Ataxia, causing imbalance, dizziness and falls, is a leading cause of neurological disability. We have recently identified a biallelic intronic AAGGG repeat expansion in replication factor complex subunit 1 (RFC1) as the cause of cerebellar ataxia, neuropathy, vestibular areflexia syndrome (CANVAS) and a major cause of late onset ataxia. Here we describe the full spectrum of the disease phenotype in our first 100 genetically confirmed carriers of biallelic repeat expansions in RFC1 and identify the sensory neuropathy as a common feature in all cases to date. All patients were Caucasian and half were sporadic. Patients typically reported progressive unsteadiness starting in the sixth decade. A dry spasmodic cough was also frequently associated and often preceded by decades the onset of walking difficulty. Sensory symptoms, oscillopsia, dysautonomia and dysarthria were also variably associated. The disease seems to follow a pattern of spatial progression from the early involvement of sensory neurons, to the later appearance of vestibular and cerebellar dysfunction. Half of the patients needed walking aids after 10 years of disease duration and a quarter were wheelchair dependent after 15 years. Overall, two-thirds of cases had full CANVAS. Sensory neuropathy was the only manifestation in 15 patients. Sixteen patients additionally showed cerebellar involvement, and six showed vestibular involvement. The disease is very likely to be underdiagnosed. Repeat expansion in RFC1 should be considered in all cases of sensory ataxic neuropathy, particularly, but not only, if cerebellar dysfunction, vestibular involvement and cough coexist.
Cerebellar ataxia with neuropathy and vestibular areflexia syndrome (CANVAS) is a rare form of multisystem ataxia defined by a triad of cerebellar impairment, bilateral vestibular hypofunction, and somatosensory deficit. Here we present a patient with CANVAS. A 76-year-old woman whose parents were cousins had noted slowly worsening gait imbalance since age 67. Peripheral sensory impairment was evident since age 73. When examined at 74, she had a frequent cough. The neurologic examinations showed scanning speech, downbeat nystagmus, pursuit eye movements with saccadic features, truncal ataxia, and mild dysmetria of the extremities. The Romberg test was positive. Light touch, pinprick, and vibration sensation were absent in the distal lower limbs, where allodynia could be demonstrated. Ankle jerk reflex was diminished. Muscle strength was normal. Nerve conduction studies disclosed absence of sensory nerve action potentials in all limbs, while motor conduction was normal except for decreased amplitude of left median and bilateral ulnar nerve compound motor action potentials. MRI of the brain demonstrated cerebellar atrophy. The eye tracking test for the smooth pursuit and visually enhanced vestibulo-ocular reflex test demonstrated functional impairments. Both the bithermal caloric test and the video head impulse testing showed sever hypofunction of the bilateral semicircular canal. In sum, somatosensory deficit and otoneurologic examinations indicated bilateral vestibulopathy which, together with the patient's and cerebellar impairment, confirmed the diagnosis of CANVAS.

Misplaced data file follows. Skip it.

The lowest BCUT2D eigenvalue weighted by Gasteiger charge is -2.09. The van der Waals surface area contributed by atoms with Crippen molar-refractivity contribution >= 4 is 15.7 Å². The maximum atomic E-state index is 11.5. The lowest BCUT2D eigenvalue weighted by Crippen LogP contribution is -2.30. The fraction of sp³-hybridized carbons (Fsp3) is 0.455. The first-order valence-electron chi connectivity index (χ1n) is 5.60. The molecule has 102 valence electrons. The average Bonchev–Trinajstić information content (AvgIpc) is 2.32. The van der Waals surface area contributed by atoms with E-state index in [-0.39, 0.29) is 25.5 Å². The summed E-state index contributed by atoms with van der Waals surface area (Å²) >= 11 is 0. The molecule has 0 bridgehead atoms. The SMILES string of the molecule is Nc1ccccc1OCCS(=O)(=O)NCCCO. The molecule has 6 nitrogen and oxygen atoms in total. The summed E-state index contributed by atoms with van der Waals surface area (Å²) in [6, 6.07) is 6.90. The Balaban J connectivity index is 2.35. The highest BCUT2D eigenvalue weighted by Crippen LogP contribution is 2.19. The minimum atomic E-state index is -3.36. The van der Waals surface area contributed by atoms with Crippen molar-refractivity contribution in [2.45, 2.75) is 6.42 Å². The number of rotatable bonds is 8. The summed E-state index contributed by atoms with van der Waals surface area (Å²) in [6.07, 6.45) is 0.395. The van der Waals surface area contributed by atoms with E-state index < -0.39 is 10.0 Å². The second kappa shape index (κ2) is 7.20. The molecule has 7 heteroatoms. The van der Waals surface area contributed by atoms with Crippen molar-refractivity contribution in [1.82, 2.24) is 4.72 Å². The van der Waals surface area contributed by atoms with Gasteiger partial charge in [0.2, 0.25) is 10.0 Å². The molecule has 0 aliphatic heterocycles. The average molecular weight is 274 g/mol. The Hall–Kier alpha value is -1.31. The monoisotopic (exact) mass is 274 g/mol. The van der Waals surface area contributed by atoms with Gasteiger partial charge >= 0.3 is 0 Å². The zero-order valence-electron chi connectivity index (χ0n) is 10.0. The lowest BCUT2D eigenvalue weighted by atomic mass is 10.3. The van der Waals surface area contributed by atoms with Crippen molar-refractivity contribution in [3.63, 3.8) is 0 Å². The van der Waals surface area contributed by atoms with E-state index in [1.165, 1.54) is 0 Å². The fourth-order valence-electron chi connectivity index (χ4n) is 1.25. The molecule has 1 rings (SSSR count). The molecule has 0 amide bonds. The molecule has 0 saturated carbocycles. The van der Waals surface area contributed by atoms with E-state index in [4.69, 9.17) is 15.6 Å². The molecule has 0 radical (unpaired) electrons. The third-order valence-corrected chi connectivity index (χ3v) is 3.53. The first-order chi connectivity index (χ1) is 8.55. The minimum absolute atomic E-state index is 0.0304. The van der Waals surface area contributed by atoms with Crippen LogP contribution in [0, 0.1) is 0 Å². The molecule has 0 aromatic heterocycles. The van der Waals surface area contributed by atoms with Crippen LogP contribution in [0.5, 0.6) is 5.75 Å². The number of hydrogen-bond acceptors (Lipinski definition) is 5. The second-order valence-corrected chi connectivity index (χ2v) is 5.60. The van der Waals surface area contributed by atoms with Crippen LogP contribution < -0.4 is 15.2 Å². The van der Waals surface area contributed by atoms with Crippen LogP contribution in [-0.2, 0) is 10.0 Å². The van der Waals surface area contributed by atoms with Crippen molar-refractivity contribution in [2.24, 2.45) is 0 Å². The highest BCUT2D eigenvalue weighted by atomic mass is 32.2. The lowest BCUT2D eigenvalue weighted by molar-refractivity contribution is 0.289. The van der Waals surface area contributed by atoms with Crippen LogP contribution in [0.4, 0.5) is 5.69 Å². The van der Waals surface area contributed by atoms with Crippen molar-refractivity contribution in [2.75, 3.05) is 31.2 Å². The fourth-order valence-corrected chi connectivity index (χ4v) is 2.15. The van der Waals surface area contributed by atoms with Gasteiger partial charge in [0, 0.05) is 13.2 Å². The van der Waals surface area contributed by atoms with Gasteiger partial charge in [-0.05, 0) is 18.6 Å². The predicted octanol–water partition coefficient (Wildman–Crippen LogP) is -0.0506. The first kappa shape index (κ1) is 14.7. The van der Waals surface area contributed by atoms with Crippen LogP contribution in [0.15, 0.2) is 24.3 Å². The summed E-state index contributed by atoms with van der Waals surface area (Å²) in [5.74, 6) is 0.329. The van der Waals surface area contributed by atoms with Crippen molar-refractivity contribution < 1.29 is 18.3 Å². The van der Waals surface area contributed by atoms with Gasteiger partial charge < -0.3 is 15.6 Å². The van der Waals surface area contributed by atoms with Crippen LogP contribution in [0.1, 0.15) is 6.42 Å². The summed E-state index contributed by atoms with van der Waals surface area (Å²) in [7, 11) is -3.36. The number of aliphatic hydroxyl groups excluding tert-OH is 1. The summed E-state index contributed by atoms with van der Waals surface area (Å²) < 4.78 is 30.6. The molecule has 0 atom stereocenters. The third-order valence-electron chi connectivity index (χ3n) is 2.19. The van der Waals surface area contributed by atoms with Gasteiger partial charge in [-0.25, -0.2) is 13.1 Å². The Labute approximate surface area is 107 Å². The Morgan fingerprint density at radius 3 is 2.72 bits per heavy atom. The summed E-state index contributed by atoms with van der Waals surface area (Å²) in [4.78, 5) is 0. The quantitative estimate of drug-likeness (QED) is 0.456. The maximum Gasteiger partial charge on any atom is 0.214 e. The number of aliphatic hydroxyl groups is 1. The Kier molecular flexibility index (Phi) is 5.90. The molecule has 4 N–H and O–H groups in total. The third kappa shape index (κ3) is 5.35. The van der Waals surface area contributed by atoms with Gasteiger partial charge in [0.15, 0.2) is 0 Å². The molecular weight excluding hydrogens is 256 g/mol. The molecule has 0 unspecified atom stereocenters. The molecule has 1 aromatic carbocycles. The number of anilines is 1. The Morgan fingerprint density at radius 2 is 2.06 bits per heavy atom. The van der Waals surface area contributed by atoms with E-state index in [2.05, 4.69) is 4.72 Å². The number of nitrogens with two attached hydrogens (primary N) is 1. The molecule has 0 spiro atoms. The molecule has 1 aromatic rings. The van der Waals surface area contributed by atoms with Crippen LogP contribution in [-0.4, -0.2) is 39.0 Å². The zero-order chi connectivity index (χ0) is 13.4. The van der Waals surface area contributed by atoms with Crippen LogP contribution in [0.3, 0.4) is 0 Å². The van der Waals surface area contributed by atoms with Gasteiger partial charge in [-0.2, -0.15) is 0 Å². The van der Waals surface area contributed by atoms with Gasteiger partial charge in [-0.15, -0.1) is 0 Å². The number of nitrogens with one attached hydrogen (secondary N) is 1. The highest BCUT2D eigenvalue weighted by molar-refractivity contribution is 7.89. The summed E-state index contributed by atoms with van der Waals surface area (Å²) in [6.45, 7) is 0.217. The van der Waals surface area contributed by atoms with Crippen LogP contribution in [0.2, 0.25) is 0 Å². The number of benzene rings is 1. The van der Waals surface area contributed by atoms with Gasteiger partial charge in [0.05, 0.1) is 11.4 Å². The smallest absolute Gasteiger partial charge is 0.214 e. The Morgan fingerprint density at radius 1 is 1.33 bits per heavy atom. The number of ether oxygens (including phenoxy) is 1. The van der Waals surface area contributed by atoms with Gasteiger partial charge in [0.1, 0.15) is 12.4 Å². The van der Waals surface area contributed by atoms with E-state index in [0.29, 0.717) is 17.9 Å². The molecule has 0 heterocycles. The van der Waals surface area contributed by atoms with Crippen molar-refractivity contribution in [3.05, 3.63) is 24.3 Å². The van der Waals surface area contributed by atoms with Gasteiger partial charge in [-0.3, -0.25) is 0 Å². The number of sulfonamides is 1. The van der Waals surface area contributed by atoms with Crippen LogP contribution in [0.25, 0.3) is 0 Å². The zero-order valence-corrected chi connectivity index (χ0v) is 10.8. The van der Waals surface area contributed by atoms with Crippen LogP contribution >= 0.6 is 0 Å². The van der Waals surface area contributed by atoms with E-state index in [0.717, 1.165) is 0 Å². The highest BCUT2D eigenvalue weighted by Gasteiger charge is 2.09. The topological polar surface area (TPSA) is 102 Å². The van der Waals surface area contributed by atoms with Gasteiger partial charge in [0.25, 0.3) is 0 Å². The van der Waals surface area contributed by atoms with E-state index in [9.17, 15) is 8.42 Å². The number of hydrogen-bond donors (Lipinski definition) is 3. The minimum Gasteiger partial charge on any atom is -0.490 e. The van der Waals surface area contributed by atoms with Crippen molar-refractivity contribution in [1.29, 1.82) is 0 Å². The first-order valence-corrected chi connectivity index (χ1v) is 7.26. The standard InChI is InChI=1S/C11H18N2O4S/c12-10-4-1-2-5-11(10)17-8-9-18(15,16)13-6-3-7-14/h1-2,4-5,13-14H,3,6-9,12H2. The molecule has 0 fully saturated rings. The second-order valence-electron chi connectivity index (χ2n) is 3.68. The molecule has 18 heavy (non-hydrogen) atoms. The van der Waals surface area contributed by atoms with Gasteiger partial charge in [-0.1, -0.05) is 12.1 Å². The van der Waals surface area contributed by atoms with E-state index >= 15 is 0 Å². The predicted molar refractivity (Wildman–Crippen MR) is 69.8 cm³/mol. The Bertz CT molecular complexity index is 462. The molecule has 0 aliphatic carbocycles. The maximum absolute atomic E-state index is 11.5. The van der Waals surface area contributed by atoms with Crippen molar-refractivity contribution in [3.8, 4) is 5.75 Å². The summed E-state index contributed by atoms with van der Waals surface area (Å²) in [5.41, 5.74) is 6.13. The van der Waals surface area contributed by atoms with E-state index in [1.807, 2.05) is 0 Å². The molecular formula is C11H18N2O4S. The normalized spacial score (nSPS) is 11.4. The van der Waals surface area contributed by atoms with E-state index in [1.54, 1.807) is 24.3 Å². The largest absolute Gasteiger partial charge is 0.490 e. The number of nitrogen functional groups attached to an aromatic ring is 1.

Cerebellar ataxia, neuropathy and vestibular areflexia syndrome (CANVAS) typically presents in middle life with a combination of neuropathy, ataxia and vestibular disease, with patients reporting progressive imbalance, oscillopsia, sensory disturbance and a dry cough. Examination identifies a sensory neuropathy or neuronopathy and bilaterally impaired vestibulo-ocular reflex. The underlying genetic basis is of biallelic AAGGG expansions in the second intron of replication factor complex subunit 1 (RFC1). The frequency and phenotype spectrum of RFC1 disease is expanding, ranging from typical CANVAS to site-restricted variants affecting the sensory nerves, cerebellum and/or the vestibular system. Given the wide phenotype spectrum of RFC1, the differential diagnosis is broad. RFC1 disease due to biallelic AAGGG expansions is probably the most common cause of recessive ataxia. The key to suspecting the disease (and prompt genetic testing) is a thorough clinical examination assessing the three affected systems and noting the presence of chronic cough.
Detrusor areflexia is observed most commonly in cauda equina lesions where the sacral reflex is disrupted. However, people with cauda equina lesions may also present atypically with autonomic detrusor contraction which causes a continuous increase of intravesical pressure during urination (Shin et al. 2002). Detrusor areflexia can also occur below the S2 spinal cord level and involve the conus medularis or peripheral nerves. Clinically, this means that the bladder cannot empty completely or at all, leading to overdistension and stasis. Additionally, there is frequently incontinence due to lack of external sphincter tone, most often due to increased abdominal pressure on the bladder (i.e. stress incontinence). This can be especially problematic in persons with paraplegia that may require high valsalva forces for activities such as transferring from wheelchairs.